Winger James Neal also brought some of the offense that was expected of him but sorely lacking the season before, notching his second 30-goal season (31) and finishing third on the club in points with 58.
However the best performer last year for the Predators was Josi, who went from the team’s best kept secret to a player acknowledged by many around the league as one of the best at his position, even usurping partner and captain Shea Weber (the former finished 5th in Norris voting, while the latter finished 10th, despite yet another strong season) as the best defenseman on the club. Josi’s 116 points over the past two seasons rank fourth in the NHL behind Erik Karlsson, Brent Burns and Kris Letang.
Most notably, last season saw the Predators pull the trigger on a blockbuster trade (which, in retrospect, seems like relatively small beans after this off-season), trading away 2013 fourth overall pick Seth Jones to the Columbus Blue Jackets in exchange for Ryan Johansen on January 6th. The conventional wisdom at the time was that the club was deep on the blueline but in need of help at the center position, so the swap of 21-year-old Jones for 24-year-old Johansen was a win for both sides.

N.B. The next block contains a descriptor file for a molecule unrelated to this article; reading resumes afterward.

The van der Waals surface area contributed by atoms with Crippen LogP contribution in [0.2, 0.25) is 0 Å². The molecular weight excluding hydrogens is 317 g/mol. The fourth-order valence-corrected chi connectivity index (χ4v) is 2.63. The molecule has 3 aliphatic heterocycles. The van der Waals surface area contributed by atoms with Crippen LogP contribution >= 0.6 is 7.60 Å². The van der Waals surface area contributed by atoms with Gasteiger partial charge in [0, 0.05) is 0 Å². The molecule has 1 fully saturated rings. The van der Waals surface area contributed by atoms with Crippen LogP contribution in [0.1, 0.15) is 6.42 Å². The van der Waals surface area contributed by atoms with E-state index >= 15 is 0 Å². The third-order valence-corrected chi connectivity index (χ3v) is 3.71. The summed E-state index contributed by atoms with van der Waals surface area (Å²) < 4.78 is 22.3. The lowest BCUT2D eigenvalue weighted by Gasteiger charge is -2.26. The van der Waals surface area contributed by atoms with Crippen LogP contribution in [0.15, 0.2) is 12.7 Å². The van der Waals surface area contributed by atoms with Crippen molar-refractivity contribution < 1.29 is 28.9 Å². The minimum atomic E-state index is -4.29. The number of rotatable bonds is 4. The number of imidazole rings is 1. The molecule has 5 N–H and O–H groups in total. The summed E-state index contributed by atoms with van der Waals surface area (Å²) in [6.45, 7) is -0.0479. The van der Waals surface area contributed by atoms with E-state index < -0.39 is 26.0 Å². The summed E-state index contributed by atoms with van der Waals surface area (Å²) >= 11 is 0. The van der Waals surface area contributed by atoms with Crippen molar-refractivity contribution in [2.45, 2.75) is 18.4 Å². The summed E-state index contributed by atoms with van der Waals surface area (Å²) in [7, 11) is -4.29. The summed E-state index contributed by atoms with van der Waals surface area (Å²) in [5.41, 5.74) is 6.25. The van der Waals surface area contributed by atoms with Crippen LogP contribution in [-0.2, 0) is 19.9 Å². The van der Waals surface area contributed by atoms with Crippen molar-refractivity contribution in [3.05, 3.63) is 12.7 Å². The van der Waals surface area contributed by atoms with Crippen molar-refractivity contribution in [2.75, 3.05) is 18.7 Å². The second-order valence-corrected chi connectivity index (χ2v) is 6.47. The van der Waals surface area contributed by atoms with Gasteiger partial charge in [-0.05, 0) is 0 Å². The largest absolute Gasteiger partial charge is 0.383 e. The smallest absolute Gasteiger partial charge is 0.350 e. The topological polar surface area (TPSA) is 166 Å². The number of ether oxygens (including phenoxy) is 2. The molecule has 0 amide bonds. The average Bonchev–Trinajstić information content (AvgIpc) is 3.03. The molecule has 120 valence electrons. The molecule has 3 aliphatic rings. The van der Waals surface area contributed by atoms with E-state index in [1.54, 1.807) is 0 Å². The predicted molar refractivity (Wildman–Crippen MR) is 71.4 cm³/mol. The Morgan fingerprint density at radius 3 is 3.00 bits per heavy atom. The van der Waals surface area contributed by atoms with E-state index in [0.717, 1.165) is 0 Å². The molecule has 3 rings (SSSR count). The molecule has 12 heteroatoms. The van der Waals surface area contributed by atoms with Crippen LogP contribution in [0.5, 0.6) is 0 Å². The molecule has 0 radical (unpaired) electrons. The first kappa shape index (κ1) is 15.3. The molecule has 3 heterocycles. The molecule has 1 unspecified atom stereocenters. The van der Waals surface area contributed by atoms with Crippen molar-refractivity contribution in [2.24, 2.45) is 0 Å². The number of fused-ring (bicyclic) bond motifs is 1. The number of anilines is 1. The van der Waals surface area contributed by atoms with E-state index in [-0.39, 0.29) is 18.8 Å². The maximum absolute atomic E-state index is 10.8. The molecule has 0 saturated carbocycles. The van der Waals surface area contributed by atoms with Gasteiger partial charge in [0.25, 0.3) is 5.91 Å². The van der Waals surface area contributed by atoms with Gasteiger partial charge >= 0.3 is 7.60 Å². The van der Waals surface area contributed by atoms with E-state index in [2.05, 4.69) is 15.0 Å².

However, despite winning their first Game 7 in franchise history (against the Anaheim Ducks in the first round) and making it further in the playoffs than they ever had before, the Predators would ultimately again come up short, suffering a seven-game defeat at the hands the San Jose Sharks in the second round.
After another moderately successful year and with some intriguing young players developing to take over for an aging core, the Predators felt no need to make any move of note during the summer of 2016.